DJs In Strife For Apologising For Using An African Model Used To Make “Minorities Feel Good”

DJs In Strife For Apologising For Using An African Model Used To Make “Minorities Feel Good”

Retail giant David Jones has come under fire after apologising to a customer who had complained about the use of a “black model” in its latest summer beauty catalogue.

The angry customer had ranted to the retailer’s Facebook page after seeing the teenage model, Adut Akech, who came to Australia from South Sudan as a refugee and is considered a rising star of the Australian modelling scene.


The woman wrote: “Although I think your use of the beautiful black model is very attractive, I don’t feel it represents the general population of Australia.

“How on earth am I expected to relate to this cover?” I can’t wear ANY of her makeup, I don’t know ANYONE who looks like her … she could have been used on the back page.

“You people have really missed the mark here, and I’m pissed off and sick of big companys (sic) going for the minority feel good. Please think about your shoppers next time.”

But rather than ignore the rantings, David Jones apparently apologised to the customer saying it was “very sorry” she felt that way.

“We have passed your feedback on to our marketing department for their information and consideration,” someone from DJs marketing wrote.

However, few people are happy with the response labelling it “unacceptable”.

One customer posting to social media: “In response to the complaint you received regarding a model who happens to have black skin… I would like to ask you not to submit an apology to the complainant, as you have done nothing wrong.”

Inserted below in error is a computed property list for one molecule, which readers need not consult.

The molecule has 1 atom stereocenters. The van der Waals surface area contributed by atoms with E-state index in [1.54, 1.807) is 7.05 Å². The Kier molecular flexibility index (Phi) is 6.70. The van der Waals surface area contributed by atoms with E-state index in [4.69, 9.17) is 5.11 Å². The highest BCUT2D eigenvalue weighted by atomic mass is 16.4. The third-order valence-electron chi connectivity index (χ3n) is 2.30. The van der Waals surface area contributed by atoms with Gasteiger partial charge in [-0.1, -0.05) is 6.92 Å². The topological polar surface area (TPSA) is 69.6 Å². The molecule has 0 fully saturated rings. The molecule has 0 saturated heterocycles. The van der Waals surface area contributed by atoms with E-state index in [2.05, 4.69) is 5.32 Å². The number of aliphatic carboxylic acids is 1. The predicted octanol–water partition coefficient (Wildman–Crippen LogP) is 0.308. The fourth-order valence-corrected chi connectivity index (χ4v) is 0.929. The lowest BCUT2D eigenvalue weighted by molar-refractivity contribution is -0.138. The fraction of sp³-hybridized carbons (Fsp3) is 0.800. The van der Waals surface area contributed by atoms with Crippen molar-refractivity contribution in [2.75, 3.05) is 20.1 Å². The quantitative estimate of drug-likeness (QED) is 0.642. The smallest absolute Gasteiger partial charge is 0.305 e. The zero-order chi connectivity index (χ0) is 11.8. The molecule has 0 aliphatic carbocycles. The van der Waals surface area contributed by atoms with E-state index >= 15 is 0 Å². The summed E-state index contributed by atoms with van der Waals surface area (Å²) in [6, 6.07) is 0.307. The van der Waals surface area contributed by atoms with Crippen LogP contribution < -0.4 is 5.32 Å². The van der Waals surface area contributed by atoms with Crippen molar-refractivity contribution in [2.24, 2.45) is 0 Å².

Another wrote: “Your whimpering reply was disgraceful.” And another posted: “It is totally unacceptable to apologise.”

In a statement sent to B&T, a spokesperson for David Jones said the retailer had, in fact, not apologised. The statement read:

We have not, and will never, apologise for representing the diverse make up of the Australian community in our marketing materials or campaigns. This is at heart of our values as a company. 

“The initial response to this Facebook post was a standard response, given by a customer service representative without enough thought as to how it could be misinterpreted, and we acknowledge this response was not appropriate in this context. 

“We are proud of the cover and the talent used for our Spring Summer 2017 beauty catalogue and the variety of Australians represented on our catwalk. Our recent campaign is only the latest example of our commitment to genuine diversity, and it has received overwhelmingly positive feedback from our customers. We will continue to proudly celebrate diversity, which we know our customers and employees value.”

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